As we hit the halfway point of earnings season, things seem to be going well on Wall Street. Those crafty analysts seem to have worked their magic once again by revising expectations so low that more than 80% of companies have been able to beat expectations.
Take Starbucks (NASDAQ:SBUX) for instance. SBUX reported quarterly earnings on Tuesday, after market close, and the company beat revenue estimates by $80 million and non-GAAP earnings estimates by $0.15 per share — coming in at $4.22 billion and -$0.46 per share, respectively.
SBUX rose over 3.5% yesterday as a result, and since it is about to pull back slightly, this is the perfect time for a put write.
What We Mean by “Crafty Analysts”
You might be wondering how negative earnings per share can be good news. After all, aren’t negative numbers bad? In most cases, they would be.
But analysts expected SBUX to post non-GAAP earnings of -$0.61 per share, and they had been positioning themselves accordingly. Only losing $0.46 per share doesn’t seem so bad. That’s a much easier hole to climb out of in the future.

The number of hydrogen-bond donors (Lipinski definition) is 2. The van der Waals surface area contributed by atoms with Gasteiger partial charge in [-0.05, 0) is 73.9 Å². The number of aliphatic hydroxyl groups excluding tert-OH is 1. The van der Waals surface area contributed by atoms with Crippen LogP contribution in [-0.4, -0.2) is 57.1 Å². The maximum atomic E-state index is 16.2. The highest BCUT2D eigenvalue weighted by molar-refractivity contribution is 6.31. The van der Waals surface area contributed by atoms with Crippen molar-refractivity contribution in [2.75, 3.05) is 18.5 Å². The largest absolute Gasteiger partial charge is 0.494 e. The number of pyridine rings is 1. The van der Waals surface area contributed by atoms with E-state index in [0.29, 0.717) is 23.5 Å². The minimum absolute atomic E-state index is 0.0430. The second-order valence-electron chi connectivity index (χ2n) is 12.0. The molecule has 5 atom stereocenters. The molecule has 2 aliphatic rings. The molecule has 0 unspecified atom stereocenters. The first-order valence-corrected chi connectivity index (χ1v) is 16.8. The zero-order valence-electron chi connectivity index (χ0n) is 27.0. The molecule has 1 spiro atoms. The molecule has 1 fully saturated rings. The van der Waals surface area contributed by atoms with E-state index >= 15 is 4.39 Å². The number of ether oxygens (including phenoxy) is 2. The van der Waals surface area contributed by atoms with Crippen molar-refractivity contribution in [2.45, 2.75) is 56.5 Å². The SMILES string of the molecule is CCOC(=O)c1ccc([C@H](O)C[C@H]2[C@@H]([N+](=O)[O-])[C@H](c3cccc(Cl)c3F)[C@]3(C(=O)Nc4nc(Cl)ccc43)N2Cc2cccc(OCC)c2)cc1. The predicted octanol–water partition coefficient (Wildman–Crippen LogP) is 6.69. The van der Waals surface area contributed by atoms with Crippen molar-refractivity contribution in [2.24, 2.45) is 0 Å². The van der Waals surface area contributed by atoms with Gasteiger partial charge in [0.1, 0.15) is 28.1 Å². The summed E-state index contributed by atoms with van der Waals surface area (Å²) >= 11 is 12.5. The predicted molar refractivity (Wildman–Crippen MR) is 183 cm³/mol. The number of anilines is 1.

Low expectations are easier to clear, but that doesn’t change the headlines that read “Starbucks Beats Earnings Expectations.” That news generates enthusiasm.
But there was more in the company’s report than just “less bad” losses per share. SBUX actually raised its guidance for the year from $0.55-$0.95 earnings per share to $0.83-$0.98 earnings per share.
That may seem like a small thing — the most notable improvement is in the bottom of the range — but as we said in the first quarter, guidance alleviates uncertainty.
And now that companies actually have some idea about the effects of the COVID-19 pandemic, that guidance could even be more accurate.
Look for Strike Prices With High Open Interest
SBUX has established a strong support level at $72, which should hold in the near term. The stock has been trending sideways since May, and it would take some very bad news to push it lower.
Daily Chart of Starbucks Corporation (SBUX) — Chart Source: TradingView
Unfortunately, there aren’t any options with a $72 strike price. The closest strike price is $72.50, and it has 15-20 times the open interest as the other strikes, which should make it easy to get in to and out of a position at that level.
And though you’re probably tired of hearing us say this, it’s still very important: Don’t obligate yourself for too long in this position.
We’d recommend looking for an expiration in mid-August, but don’t set yourself up to hold this trade for longer than a month.
InvestorPlace advisers John Jagerson and S. Wade Hansen, both Chartered Market Technician (CMT) designees, are co-founders of LearningMarkets.com, as well as the co-editors of Strategic Trader.